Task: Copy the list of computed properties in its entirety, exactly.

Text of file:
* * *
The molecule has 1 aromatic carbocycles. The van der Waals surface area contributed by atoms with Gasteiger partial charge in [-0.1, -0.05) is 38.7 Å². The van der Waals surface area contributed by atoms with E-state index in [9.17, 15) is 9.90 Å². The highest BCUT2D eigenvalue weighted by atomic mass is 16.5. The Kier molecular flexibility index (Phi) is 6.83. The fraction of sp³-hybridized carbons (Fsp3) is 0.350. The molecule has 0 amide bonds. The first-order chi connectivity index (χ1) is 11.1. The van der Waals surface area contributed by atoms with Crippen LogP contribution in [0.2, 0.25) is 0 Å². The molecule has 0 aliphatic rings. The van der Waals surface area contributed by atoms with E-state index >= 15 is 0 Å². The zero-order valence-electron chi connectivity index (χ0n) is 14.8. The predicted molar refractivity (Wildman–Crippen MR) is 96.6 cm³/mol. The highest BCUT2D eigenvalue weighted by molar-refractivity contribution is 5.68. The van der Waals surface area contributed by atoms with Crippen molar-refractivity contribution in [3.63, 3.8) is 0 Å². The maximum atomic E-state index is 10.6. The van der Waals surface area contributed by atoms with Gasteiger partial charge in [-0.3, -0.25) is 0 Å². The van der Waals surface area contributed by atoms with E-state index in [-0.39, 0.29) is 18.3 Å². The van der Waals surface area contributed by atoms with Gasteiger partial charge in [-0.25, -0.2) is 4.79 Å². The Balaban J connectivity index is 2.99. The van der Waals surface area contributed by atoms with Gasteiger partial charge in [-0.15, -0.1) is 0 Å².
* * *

The molecule has 1 aromatic carbocycles. The van der Waals surface area contributed by atoms with Gasteiger partial charge in [-0.1, -0.05) is 38.7 Å². The van der Waals surface area contributed by atoms with E-state index in [9.17, 15) is 9.90 Å². The highest BCUT2D eigenvalue weighted by atomic mass is 16.5. The Kier molecular flexibility index (Phi) is 6.83. The fraction of sp³-hybridized carbons (Fsp3) is 0.350. The molecule has 0 amide bonds. The first-order chi connectivity index (χ1) is 11.1. The van der Waals surface area contributed by atoms with Crippen LogP contribution in [0.2, 0.25) is 0 Å². The molecule has 0 aliphatic rings. The van der Waals surface area contributed by atoms with E-state index >= 15 is 0 Å². The zero-order valence-electron chi connectivity index (χ0n) is 14.8. The predicted molar refractivity (Wildman–Crippen MR) is 96.6 cm³/mol. The highest BCUT2D eigenvalue weighted by molar-refractivity contribution is 5.68. The van der Waals surface area contributed by atoms with Crippen molar-refractivity contribution in [3.63, 3.8) is 0 Å². The maximum atomic E-state index is 10.6. The van der Waals surface area contributed by atoms with Gasteiger partial charge in [-0.3, -0.25) is 0 Å². The van der Waals surface area contributed by atoms with E-state index in [-0.39, 0.29) is 18.3 Å². The van der Waals surface area contributed by atoms with Gasteiger partial charge in [-0.25, -0.2) is 4.79 Å². The Balaban J connectivity index is 2.99. The van der Waals surface area contributed by atoms with Gasteiger partial charge in [-0.15, -0.1) is 0 Å².